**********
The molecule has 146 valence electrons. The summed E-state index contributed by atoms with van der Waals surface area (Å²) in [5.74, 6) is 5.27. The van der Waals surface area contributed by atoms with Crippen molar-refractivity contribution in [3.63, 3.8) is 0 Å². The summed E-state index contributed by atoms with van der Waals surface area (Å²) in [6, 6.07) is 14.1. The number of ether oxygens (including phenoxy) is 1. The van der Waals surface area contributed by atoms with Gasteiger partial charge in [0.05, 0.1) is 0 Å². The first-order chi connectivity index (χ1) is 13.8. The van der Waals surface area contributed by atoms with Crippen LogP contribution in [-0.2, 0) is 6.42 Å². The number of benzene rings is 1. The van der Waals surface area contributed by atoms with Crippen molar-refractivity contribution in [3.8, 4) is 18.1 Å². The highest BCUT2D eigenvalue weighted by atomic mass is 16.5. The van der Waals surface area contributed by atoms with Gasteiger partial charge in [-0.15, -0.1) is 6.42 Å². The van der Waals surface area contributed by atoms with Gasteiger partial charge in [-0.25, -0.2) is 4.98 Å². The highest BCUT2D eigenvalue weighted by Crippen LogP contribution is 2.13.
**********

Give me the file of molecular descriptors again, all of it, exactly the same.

The molecule has 146 valence electrons. The summed E-state index contributed by atoms with van der Waals surface area (Å²) in [5.74, 6) is 5.27. The van der Waals surface area contributed by atoms with Crippen molar-refractivity contribution in [3.63, 3.8) is 0 Å². The summed E-state index contributed by atoms with van der Waals surface area (Å²) in [6, 6.07) is 14.1. The number of ether oxygens (including phenoxy) is 1. The van der Waals surface area contributed by atoms with Gasteiger partial charge in [0.05, 0.1) is 0 Å². The first-order chi connectivity index (χ1) is 13.8. The van der Waals surface area contributed by atoms with Crippen LogP contribution in [-0.2, 0) is 6.42 Å². The number of benzene rings is 1. The van der Waals surface area contributed by atoms with Crippen molar-refractivity contribution in [3.8, 4) is 18.1 Å². The highest BCUT2D eigenvalue weighted by atomic mass is 16.5. The van der Waals surface area contributed by atoms with Gasteiger partial charge in [-0.15, -0.1) is 6.42 Å². The van der Waals surface area contributed by atoms with Gasteiger partial charge in [-0.25, -0.2) is 4.98 Å². The highest BCUT2D eigenvalue weighted by Crippen LogP contribution is 2.13.